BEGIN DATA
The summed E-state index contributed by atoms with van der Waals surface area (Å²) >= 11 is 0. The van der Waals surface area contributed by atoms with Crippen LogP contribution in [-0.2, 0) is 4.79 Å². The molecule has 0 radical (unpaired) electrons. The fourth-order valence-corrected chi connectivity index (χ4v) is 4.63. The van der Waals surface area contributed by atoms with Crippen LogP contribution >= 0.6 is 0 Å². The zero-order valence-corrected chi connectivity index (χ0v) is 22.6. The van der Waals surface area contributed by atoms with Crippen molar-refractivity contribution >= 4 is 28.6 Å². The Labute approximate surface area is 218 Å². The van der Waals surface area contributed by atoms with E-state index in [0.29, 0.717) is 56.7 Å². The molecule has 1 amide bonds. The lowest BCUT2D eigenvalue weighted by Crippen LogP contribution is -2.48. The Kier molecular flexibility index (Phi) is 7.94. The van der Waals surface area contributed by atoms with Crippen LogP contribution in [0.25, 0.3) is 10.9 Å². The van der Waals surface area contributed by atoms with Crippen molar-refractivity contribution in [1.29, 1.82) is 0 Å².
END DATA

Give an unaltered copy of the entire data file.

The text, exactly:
The summed E-state index contributed by atoms with van der Waals surface area (Å²) >= 11 is 0. The van der Waals surface area contributed by atoms with Crippen LogP contribution in [-0.2, 0) is 4.79 Å². The molecule has 0 radical (unpaired) electrons. The fourth-order valence-corrected chi connectivity index (χ4v) is 4.63. The van der Waals surface area contributed by atoms with Crippen LogP contribution >= 0.6 is 0 Å². The zero-order valence-corrected chi connectivity index (χ0v) is 22.6. The van der Waals surface area contributed by atoms with Crippen molar-refractivity contribution >= 4 is 28.6 Å². The Labute approximate surface area is 218 Å². The van der Waals surface area contributed by atoms with E-state index in [0.29, 0.717) is 56.7 Å². The molecule has 1 amide bonds. The lowest BCUT2D eigenvalue weighted by Crippen LogP contribution is -2.48. The Kier molecular flexibility index (Phi) is 7.94. The van der Waals surface area contributed by atoms with Crippen LogP contribution in [0.25, 0.3) is 10.9 Å². The van der Waals surface area contributed by atoms with Crippen molar-refractivity contribution in [1.29, 1.82) is 0 Å².